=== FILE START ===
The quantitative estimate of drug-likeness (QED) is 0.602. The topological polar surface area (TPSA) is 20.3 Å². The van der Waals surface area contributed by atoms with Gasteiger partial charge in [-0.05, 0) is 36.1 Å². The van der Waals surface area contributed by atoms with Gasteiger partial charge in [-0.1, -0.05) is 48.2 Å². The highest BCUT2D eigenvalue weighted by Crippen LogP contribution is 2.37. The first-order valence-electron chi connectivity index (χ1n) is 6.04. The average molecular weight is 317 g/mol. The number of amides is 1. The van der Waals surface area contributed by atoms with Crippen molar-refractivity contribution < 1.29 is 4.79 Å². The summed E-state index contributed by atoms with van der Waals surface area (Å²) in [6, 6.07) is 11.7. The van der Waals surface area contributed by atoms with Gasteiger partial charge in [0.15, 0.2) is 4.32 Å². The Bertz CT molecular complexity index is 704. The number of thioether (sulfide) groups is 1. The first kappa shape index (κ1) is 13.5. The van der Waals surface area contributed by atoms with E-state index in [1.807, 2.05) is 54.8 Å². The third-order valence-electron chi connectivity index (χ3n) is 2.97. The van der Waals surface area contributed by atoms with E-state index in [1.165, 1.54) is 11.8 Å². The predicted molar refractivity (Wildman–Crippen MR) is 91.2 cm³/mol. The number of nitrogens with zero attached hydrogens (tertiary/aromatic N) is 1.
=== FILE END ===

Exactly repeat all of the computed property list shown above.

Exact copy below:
The quantitative estimate of drug-likeness (QED) is 0.602. The topological polar surface area (TPSA) is 20.3 Å². The van der Waals surface area contributed by atoms with Gasteiger partial charge in [-0.05, 0) is 36.1 Å². The van der Waals surface area contributed by atoms with Gasteiger partial charge in [-0.1, -0.05) is 48.2 Å². The highest BCUT2D eigenvalue weighted by Crippen LogP contribution is 2.37. The first-order valence-electron chi connectivity index (χ1n) is 6.04. The average molecular weight is 317 g/mol. The number of amides is 1. The van der Waals surface area contributed by atoms with Crippen molar-refractivity contribution < 1.29 is 4.79 Å². The summed E-state index contributed by atoms with van der Waals surface area (Å²) in [6, 6.07) is 11.7. The van der Waals surface area contributed by atoms with Gasteiger partial charge in [0.15, 0.2) is 4.32 Å². The Bertz CT molecular complexity index is 704. The number of thioether (sulfide) groups is 1. The first kappa shape index (κ1) is 13.5. The van der Waals surface area contributed by atoms with E-state index in [1.807, 2.05) is 54.8 Å². The third-order valence-electron chi connectivity index (χ3n) is 2.97. The van der Waals surface area contributed by atoms with E-state index in [1.165, 1.54) is 11.8 Å². The predicted molar refractivity (Wildman–Crippen MR) is 91.2 cm³/mol. The number of nitrogens with zero attached hydrogens (tertiary/aromatic N) is 1.